“Products are made in factories, but brands are born in people’s minds. » my mother used to tell me when I forgot to empty the dishwasher (and she stole the quote from Walter Landor). So this morning, while emptying my imaginary dishwasher, I thought about it again, and I thought I was going to tell you about French brands that had really messed up, because it’s funnier than talk about successful French brands. Alright, it’s gone.
1. SFR and its “Millennium” plan
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With the transition to the year 2000, SFR had a great idea on paper: release a package with unlimited evening and weekend calls to SFR numbers for 240 francs per month. A “lifetime” plan, meaning that customers who took it could keep this advantageous plan forever. So inevitably, even if the price was a little high, the offer was very advantageous for the talkers, and the packages nicknamed “Millenium” sold like hot cakes. Two weeks later, SFR stopped the offer, realizing that it was going to cost them a fortune because the beneficiaries abused it and spent all their nights on the phone. The problem is that even though the offer was over, there were still a lot of customers who now benefited from this lifetime plan, and some were even reselling it for incredible prices on the black market. Finally, SFR played with French law – which does not recognize “lifetime” contracts – to modify the contract of customers, even if it meant creating a bad buzz. It served as a lesson for all operators who wanted to outbid by releasing promotions that were unsustainable in the long term; after seeing the SFR fail, everyone calmed down.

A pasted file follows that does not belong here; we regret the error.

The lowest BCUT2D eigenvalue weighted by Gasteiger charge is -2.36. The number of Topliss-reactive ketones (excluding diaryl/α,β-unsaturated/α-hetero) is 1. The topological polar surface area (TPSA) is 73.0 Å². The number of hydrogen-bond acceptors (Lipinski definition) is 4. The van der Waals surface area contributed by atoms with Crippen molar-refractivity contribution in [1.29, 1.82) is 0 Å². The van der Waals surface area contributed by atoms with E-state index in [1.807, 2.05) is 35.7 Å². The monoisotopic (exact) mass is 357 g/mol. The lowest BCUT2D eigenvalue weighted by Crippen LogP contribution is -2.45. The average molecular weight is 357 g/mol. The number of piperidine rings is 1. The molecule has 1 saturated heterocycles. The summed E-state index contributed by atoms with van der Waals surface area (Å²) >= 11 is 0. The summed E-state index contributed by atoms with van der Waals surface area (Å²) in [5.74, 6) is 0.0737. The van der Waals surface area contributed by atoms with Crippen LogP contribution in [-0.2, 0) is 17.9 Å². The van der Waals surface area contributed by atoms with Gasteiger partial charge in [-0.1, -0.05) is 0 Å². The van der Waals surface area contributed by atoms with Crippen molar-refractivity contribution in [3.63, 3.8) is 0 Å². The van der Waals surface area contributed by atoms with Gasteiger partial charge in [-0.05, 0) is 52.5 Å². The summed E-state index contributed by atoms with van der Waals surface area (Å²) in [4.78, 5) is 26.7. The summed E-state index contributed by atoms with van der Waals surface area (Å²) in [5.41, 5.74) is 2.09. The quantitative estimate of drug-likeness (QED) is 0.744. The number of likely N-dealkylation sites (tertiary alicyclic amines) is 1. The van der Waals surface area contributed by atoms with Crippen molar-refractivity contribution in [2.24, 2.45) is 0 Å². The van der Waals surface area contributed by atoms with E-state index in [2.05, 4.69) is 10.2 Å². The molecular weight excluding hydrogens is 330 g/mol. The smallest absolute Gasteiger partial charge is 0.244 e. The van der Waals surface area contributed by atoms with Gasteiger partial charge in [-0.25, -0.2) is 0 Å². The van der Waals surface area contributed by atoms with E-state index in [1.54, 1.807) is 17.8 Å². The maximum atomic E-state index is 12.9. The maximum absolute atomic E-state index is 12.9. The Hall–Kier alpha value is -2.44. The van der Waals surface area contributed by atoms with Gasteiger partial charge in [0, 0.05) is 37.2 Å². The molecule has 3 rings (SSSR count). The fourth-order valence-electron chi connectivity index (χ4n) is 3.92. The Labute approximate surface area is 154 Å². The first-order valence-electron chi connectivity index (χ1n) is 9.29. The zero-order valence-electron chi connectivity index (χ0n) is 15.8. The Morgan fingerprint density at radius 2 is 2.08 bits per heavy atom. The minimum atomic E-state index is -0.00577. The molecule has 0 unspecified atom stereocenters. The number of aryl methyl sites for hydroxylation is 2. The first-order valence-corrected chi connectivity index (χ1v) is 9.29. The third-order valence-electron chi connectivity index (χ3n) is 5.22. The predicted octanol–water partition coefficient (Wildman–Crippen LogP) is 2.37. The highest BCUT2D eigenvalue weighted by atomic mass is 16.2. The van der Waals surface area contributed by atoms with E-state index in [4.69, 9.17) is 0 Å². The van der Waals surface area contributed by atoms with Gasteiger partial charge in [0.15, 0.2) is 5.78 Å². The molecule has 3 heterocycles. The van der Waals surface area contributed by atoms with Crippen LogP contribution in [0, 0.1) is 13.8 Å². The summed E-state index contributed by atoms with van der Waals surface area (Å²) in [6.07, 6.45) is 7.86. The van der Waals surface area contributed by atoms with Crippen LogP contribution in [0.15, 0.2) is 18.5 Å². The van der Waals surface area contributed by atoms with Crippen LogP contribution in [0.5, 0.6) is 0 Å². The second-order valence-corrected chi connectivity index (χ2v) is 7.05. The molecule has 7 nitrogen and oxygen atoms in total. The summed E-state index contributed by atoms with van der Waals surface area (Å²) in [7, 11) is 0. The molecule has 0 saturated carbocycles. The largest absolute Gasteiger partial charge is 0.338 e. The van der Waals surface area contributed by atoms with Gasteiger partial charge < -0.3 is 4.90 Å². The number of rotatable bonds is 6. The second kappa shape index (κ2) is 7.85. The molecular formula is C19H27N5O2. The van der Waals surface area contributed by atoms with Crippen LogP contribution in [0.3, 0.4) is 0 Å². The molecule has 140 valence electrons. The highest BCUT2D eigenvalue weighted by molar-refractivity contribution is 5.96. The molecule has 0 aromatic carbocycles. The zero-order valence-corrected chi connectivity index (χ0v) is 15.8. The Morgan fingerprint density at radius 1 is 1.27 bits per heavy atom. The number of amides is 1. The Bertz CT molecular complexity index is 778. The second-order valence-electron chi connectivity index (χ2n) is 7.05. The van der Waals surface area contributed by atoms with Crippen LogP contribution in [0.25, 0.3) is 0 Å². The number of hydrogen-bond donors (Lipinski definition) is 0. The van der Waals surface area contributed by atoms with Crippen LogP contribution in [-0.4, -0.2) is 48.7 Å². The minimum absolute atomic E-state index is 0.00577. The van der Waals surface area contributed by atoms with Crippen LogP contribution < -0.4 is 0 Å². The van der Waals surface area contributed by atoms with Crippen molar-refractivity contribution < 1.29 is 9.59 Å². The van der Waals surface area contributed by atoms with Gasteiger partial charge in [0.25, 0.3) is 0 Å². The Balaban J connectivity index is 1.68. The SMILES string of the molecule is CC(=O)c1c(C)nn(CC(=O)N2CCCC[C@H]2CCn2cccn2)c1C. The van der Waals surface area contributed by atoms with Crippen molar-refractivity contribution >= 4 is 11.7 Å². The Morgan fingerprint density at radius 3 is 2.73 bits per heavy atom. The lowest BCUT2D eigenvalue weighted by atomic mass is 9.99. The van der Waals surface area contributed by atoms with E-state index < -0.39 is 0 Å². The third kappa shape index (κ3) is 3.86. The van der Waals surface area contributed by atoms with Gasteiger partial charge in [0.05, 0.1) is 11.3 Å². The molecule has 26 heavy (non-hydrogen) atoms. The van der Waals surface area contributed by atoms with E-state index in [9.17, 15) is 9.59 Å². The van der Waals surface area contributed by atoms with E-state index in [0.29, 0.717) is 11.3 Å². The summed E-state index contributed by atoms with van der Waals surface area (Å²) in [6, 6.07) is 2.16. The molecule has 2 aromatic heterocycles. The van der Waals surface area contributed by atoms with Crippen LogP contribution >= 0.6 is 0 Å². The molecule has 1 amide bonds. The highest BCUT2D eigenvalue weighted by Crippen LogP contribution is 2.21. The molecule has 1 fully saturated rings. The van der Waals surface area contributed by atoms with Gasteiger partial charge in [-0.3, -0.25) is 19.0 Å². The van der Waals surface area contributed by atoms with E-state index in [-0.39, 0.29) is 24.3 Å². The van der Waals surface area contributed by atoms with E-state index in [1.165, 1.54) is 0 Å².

2. The (legendary) Bic perfume
The story of Bic perfume has become a textbook case of bad marketing ideas, so we couldn’t avoid talking about it. A quick reminder of the facts: in 1988, the brand of pens and lighters decided to capitalize on its popularity to launch a perfume. However, two problems are already emerging. First, the bottles, inspired by lighters, are very unsexy (which is stupid for a product that is supposed to arouse desire). Second, the products will be distributed in tobacconists for cheap (which is stupid for a luxury product). As a result, of the 100,000 sales planned for the first week, only 10,000 will be made. The brand will try to relaunch all this with advertising campaigns, but when it doesn’t want it, it doesn’t want it: Bic will abandon perfumes in 1991 to focus on its real strengths. A misadventure that will remind all other brands of the importance of good marketing positioning.